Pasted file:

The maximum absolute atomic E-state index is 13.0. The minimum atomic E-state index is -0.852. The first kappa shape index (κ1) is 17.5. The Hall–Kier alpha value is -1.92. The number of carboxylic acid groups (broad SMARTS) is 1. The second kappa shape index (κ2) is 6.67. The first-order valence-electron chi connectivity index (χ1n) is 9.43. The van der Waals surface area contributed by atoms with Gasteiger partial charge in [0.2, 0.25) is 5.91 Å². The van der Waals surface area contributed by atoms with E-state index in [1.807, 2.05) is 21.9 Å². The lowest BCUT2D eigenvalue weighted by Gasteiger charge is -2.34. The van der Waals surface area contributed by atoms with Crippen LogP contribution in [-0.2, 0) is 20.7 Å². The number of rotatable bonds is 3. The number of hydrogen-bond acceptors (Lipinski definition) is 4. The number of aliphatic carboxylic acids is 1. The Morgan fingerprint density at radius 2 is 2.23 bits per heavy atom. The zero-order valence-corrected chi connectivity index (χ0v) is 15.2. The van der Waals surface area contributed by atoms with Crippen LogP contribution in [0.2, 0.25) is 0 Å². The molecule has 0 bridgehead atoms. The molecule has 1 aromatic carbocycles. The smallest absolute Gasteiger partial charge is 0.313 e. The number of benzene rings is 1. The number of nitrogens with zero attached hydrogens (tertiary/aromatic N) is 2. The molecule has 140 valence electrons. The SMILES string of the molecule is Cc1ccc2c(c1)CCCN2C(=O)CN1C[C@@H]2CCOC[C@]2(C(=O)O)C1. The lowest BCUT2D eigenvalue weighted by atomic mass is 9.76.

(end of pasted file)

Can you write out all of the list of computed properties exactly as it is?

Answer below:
The maximum absolute atomic E-state index is 13.0. The minimum atomic E-state index is -0.852. The first kappa shape index (κ1) is 17.5. The Hall–Kier alpha value is -1.92. The number of carboxylic acid groups (broad SMARTS) is 1. The second kappa shape index (κ2) is 6.67. The first-order valence-electron chi connectivity index (χ1n) is 9.43. The van der Waals surface area contributed by atoms with Gasteiger partial charge in [0.2, 0.25) is 5.91 Å². The van der Waals surface area contributed by atoms with E-state index in [1.807, 2.05) is 21.9 Å². The lowest BCUT2D eigenvalue weighted by Gasteiger charge is -2.34. The van der Waals surface area contributed by atoms with Crippen LogP contribution in [-0.2, 0) is 20.7 Å². The number of rotatable bonds is 3. The number of hydrogen-bond acceptors (Lipinski definition) is 4. The number of aliphatic carboxylic acids is 1. The Morgan fingerprint density at radius 2 is 2.23 bits per heavy atom. The zero-order valence-corrected chi connectivity index (χ0v) is 15.2. The van der Waals surface area contributed by atoms with Crippen LogP contribution in [0.2, 0.25) is 0 Å². The molecule has 0 bridgehead atoms. The molecule has 1 aromatic carbocycles. The smallest absolute Gasteiger partial charge is 0.313 e. The number of benzene rings is 1. The number of nitrogens with zero attached hydrogens (tertiary/aromatic N) is 2. The molecule has 140 valence electrons. The SMILES string of the molecule is Cc1ccc2c(c1)CCCN2C(=O)CN1C[C@@H]2CCOC[C@]2(C(=O)O)C1. The lowest BCUT2D eigenvalue weighted by atomic mass is 9.76.